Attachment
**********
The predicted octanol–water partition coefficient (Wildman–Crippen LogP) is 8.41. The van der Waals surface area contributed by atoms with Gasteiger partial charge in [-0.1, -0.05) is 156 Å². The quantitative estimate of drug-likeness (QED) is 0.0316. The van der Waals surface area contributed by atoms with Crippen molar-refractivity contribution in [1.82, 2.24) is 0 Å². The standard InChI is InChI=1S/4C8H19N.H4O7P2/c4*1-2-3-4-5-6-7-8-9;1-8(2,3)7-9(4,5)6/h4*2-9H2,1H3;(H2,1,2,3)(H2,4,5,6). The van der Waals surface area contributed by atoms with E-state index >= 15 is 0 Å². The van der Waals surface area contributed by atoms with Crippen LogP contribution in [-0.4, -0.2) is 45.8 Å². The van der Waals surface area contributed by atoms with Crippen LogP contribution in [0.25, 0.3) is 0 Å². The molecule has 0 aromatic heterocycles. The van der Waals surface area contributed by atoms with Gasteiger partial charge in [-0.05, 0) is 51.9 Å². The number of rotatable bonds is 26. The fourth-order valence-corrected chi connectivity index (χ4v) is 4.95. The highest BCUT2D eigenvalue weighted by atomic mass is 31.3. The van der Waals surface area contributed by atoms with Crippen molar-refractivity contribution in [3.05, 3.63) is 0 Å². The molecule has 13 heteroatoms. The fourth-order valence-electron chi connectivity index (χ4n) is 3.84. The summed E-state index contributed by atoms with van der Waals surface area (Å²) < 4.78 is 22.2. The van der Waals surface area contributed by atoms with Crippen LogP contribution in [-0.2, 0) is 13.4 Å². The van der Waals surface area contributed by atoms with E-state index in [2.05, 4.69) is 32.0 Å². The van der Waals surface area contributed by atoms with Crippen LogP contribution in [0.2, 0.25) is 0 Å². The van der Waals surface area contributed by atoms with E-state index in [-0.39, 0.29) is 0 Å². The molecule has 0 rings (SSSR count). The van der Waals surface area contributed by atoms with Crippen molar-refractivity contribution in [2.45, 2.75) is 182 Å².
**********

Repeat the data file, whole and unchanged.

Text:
The predicted octanol–water partition coefficient (Wildman–Crippen LogP) is 8.41. The van der Waals surface area contributed by atoms with Gasteiger partial charge in [-0.1, -0.05) is 156 Å². The quantitative estimate of drug-likeness (QED) is 0.0316. The van der Waals surface area contributed by atoms with Crippen molar-refractivity contribution in [1.82, 2.24) is 0 Å². The standard InChI is InChI=1S/4C8H19N.H4O7P2/c4*1-2-3-4-5-6-7-8-9;1-8(2,3)7-9(4,5)6/h4*2-9H2,1H3;(H2,1,2,3)(H2,4,5,6). The van der Waals surface area contributed by atoms with E-state index >= 15 is 0 Å². The van der Waals surface area contributed by atoms with Crippen LogP contribution in [-0.4, -0.2) is 45.8 Å². The van der Waals surface area contributed by atoms with Crippen LogP contribution in [0.25, 0.3) is 0 Å². The molecule has 0 aromatic heterocycles. The van der Waals surface area contributed by atoms with Gasteiger partial charge in [-0.05, 0) is 51.9 Å². The number of rotatable bonds is 26. The fourth-order valence-corrected chi connectivity index (χ4v) is 4.95. The highest BCUT2D eigenvalue weighted by atomic mass is 31.3. The van der Waals surface area contributed by atoms with Crippen molar-refractivity contribution in [3.05, 3.63) is 0 Å². The molecule has 13 heteroatoms. The fourth-order valence-electron chi connectivity index (χ4n) is 3.84. The summed E-state index contributed by atoms with van der Waals surface area (Å²) < 4.78 is 22.2. The van der Waals surface area contributed by atoms with Crippen LogP contribution in [-0.2, 0) is 13.4 Å². The van der Waals surface area contributed by atoms with E-state index in [2.05, 4.69) is 32.0 Å². The van der Waals surface area contributed by atoms with Crippen LogP contribution in [0.2, 0.25) is 0 Å². The van der Waals surface area contributed by atoms with E-state index in [-0.39, 0.29) is 0 Å². The molecule has 0 rings (SSSR count). The van der Waals surface area contributed by atoms with Crippen molar-refractivity contribution in [2.45, 2.75) is 182 Å².